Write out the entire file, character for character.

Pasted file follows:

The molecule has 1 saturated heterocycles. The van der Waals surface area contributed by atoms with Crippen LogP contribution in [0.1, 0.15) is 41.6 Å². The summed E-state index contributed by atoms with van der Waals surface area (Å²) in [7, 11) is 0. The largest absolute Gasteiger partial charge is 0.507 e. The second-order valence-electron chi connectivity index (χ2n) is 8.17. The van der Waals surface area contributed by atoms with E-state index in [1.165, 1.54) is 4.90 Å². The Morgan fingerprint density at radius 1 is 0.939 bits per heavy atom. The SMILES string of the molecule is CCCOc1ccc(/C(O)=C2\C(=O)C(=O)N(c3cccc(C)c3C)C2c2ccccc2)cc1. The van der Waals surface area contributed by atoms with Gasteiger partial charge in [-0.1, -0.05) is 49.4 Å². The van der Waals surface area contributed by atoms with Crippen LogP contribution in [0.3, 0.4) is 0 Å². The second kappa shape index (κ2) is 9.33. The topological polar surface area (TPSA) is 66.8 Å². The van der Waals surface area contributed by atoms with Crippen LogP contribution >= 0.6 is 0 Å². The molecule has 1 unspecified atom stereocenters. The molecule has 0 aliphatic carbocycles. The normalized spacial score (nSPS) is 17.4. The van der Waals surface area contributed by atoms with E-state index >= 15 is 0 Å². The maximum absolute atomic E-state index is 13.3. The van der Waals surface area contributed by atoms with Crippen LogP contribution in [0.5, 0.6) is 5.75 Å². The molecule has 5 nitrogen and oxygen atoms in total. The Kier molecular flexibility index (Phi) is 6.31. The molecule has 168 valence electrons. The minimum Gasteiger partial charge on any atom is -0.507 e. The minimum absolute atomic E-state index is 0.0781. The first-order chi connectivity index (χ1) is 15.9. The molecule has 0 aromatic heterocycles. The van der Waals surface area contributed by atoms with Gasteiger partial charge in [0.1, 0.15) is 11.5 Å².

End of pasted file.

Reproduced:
The molecule has 1 saturated heterocycles. The van der Waals surface area contributed by atoms with Crippen LogP contribution in [0.1, 0.15) is 41.6 Å². The summed E-state index contributed by atoms with van der Waals surface area (Å²) in [7, 11) is 0. The largest absolute Gasteiger partial charge is 0.507 e. The second-order valence-electron chi connectivity index (χ2n) is 8.17. The van der Waals surface area contributed by atoms with E-state index in [1.165, 1.54) is 4.90 Å². The Morgan fingerprint density at radius 1 is 0.939 bits per heavy atom. The SMILES string of the molecule is CCCOc1ccc(/C(O)=C2\C(=O)C(=O)N(c3cccc(C)c3C)C2c2ccccc2)cc1. The van der Waals surface area contributed by atoms with Gasteiger partial charge in [-0.1, -0.05) is 49.4 Å². The van der Waals surface area contributed by atoms with Crippen LogP contribution in [0.3, 0.4) is 0 Å². The second kappa shape index (κ2) is 9.33. The topological polar surface area (TPSA) is 66.8 Å². The van der Waals surface area contributed by atoms with Crippen LogP contribution >= 0.6 is 0 Å². The molecule has 1 unspecified atom stereocenters. The molecule has 0 aliphatic carbocycles. The normalized spacial score (nSPS) is 17.4. The van der Waals surface area contributed by atoms with E-state index >= 15 is 0 Å². The maximum absolute atomic E-state index is 13.3. The van der Waals surface area contributed by atoms with Crippen LogP contribution in [0.5, 0.6) is 5.75 Å². The molecule has 5 nitrogen and oxygen atoms in total. The Kier molecular flexibility index (Phi) is 6.31. The molecule has 168 valence electrons. The minimum Gasteiger partial charge on any atom is -0.507 e. The minimum absolute atomic E-state index is 0.0781. The first-order chi connectivity index (χ1) is 15.9. The molecule has 0 aromatic heterocycles. The van der Waals surface area contributed by atoms with Gasteiger partial charge in [0.1, 0.15) is 11.5 Å².